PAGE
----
Rule Of Law & Abuse

The reality of day to day matters is that irrespective of who is in power, it is usually with the connivance of some administration staff that abuses of power occur. Political bosses who are in the mood for such activities soon find individuals prepared to co-operate.

March 14, 2021, 7:59 a.m.

Jung Bahadur, following his visit to England in 1850 was influenced by many of the practises that he saw: he gave army ranks to his descendants e.g. Nati General to Juddha Pratap. Jung was very much impressed by the conduct of Common Law in England. Similarly, he appreciated the implementation of Code Napoleon in France. Following his return to Nepal he directed a number of local experts and set them to review the existing laws and practices and come up with new proposals. This was the very first version of the Muluki Ain that came into effect in Nepal on 6th Jan. 1854 CE. Later however, two practices allowed therein, i.e. sati and slavery, were abolished during Chandra Shumsher’s premiership. Rest of the provision of the Muluki Ain held sway as laws during the course of 110 years, until the Mulki Ain was revised for the first time during King Mahendra’s rule in 1964 CE. The third revision was enacted by the Federal Democratic Republic in mid August 2020 i.e. Bhadra 2077.

The reality of day to day matters is that irrespective of who is in power, it is usually with the connivance of some administration staff that abuses of power occur. Political bosses who are in the mood for such activities soon find individuals prepared to co-operate. These co-workers know the ins and outs of the process of getting around the rules and regulations in force. The result is that the Vigilance Bodies that have been put in place to stop such activities or abuse of power are virtual by-standers, just looking on. They too know what is taking place but are not in a position to speak out for their hands are tied or because they are in fear of safety for themselves or their kin. Such instances involving politicians in power is not just restricted to one particular country but is prevalent in many parts of the world. Some examples are as given below.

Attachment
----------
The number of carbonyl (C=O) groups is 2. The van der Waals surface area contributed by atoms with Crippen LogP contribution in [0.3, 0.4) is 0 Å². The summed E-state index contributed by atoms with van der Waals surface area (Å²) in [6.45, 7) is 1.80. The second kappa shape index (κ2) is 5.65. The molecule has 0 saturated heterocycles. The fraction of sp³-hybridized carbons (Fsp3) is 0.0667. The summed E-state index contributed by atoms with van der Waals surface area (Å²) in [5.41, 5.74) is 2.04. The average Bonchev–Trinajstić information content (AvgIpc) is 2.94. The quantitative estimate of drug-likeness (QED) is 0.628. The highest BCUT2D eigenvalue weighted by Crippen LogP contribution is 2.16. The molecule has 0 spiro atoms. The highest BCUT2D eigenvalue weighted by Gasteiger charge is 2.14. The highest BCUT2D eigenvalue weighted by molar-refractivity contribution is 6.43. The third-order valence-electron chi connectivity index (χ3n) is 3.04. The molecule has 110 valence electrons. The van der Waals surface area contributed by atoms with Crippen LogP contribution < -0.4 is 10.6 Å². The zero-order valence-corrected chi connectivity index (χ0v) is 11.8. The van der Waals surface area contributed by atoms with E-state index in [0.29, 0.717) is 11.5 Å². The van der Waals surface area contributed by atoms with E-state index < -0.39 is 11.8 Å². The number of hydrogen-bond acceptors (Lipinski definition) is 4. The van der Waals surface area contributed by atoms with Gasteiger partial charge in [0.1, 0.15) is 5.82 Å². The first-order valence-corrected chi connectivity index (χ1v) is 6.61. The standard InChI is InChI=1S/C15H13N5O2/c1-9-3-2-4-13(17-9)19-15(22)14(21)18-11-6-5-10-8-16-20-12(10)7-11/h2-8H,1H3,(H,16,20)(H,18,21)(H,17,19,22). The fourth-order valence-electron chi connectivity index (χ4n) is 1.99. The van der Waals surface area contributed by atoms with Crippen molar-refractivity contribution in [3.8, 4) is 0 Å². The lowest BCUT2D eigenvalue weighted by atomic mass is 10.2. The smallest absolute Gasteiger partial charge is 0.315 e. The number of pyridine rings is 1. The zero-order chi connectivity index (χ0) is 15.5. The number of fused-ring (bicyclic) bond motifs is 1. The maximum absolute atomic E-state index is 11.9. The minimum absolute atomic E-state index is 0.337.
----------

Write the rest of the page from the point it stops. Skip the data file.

Carlos Menem of Argentina was investigated for many criminal and corruption charges plus also illegal arms trafficking, extortion and bribery. As per the law, being a Senator, he has however immunity from incarceration!

Following two terms as President of Brazil from 2003-2010, Lula da Silva had corruption scandals and accused of influence peddling. Investigation ‘Operation Car Wash’ in 2014 found him guilty of money laundering and sentenced in 2018 to 12 years imprisonment. Following initial jailing his sentence was later increased to17 years. He was later released in 2019 by Supreme Court and later a judge in 2021 annulled this sentence so that he can run for president again in 2022!

The recent decision by French Court to pronounce a sentence of three years imprisonment on the former President Nicolas Sarkozy (2007-2012) is vivid proof that no one is above the law. He was sentenced to jail for three years with two years suspended, for corruption and influence peddling. This is an instance to show that no one is above the law. An appeal has been made and so Sarcozy has not gone to prison . Reality is that he is not likely to spend time in jail at all!